This summer, Thomas Jefferson High School (TJ), hired a new football coach. There was a short article in the paper, and it mentioned that TJ had very few resources and even fewer wins. I emailed the coach and asked if I could help. My husband, Jay, is a photographer, so I suggested that he take a team portrait.The more I heard about the obstacles the team faced, the more my Junior League heart ached. Although this school is in my neighborhood, it draws students from the city’s poorest neighborhoods. The team’s lockers hadn’t been replaced in 40 years, and they were too small to hold football equipment! The boys were not allowed into their weight room, because the floor was unsafe! As for the field, it was a dust bowl, with no lights or field house. It’s no wonder that the team hadn’t won a game since 2007. To add insult to injury, the schools had not been re-districted since integration, so TJ was forced to play wealthy county schools, with large, well-funded teams.The boys were eating lunch at 11 a.m. and then not eating again until they went home after practice. My experience chairing the JLR Member Connections Committee kicked in, and I decided to set up a snack calendar for the team. Within days, I had every afternoon covered, with volunteers — many of whom I didn’t know — signing up to bring healthy snacks to feed 50 boys. I was amazed!

Next, I decided that we needed help to provide the team with a pre-game dinner on Fridays. I approached local restaurants, as well as our JLR Sustainer Doers, and with the help of the team mom, we were able to provide meals for all 10 games. After that, one of the Sustainers took the initiative to make adorable Spirit Bags, filled with snacks, for Homecoming and for the last game of the season!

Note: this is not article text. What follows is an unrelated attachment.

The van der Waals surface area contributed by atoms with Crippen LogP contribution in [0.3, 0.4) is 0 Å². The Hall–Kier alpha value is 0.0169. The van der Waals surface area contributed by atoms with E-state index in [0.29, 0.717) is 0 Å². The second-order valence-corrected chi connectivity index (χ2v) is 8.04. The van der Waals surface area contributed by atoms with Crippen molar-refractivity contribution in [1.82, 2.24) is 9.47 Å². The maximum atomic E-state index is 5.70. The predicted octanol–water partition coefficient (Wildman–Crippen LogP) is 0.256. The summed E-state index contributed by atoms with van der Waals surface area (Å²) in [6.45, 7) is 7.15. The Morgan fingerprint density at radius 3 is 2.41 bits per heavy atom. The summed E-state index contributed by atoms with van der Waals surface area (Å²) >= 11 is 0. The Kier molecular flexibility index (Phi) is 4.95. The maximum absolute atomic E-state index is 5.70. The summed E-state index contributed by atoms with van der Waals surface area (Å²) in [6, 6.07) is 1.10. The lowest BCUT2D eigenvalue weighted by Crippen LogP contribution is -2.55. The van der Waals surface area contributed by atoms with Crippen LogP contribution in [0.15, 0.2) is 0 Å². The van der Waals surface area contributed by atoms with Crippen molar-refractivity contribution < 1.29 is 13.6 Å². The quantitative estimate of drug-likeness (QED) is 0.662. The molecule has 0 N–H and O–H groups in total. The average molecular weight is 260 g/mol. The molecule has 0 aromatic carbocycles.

At a boosters meeting, I heard someone say that no donation is too small. While sitting in that meeting, from my phone I posted a note on the JLR’s Facebook page. I mentioned that the team had just had new lockers installed, but that we had to pay for them. The lockers cost $650.00 each, and anyone who paid for one would have a plaque bearing their name on a locker. So I asked my fellow JLR member to consider making a $10 donation towards a locker. I received donations from $10 to much, much more than that. New members, Actives, and Sustainers all joined in, and we raised enough to have a “Junior League of Richmond” locker!

One week when the team mom and I were providing dinner, I was making a list of what I needed from the grocery store. The day before I went shopping, a card arrived in the mail. It was from a woman who was in my New Member class, but now lives in California. She had seen my posts about TJ on Facebook, and she was moved to help. She sent me a check, and the amount was within one dollar of what I spent on food for the team. I was moved to tears by this lovely (and serendipitous!) gesture.

Ten years ago, I wouldn’t have known where to start in taking on a project like this. I might have been nervous about whether my help would appear condescending. I would not have had the knowledge or the nerve to solicit donations and time from people I didn’t know. And I certainly would not have had such a wonderful network of friends and fellow volunteers on which to rely for help. I joined the League to help, but looking back, I realize that I have gained much more than I have given. I have invested time and treasure into the JLR, but in return, I have new skills, I have more confidence, I have a greater understanding of how to serve our wonderful city, and I have an amazing group of friends.

Written by Cathy Haas for the Junior League of Richmond blog. Article reprinted courtesy of the Junior League of Richmond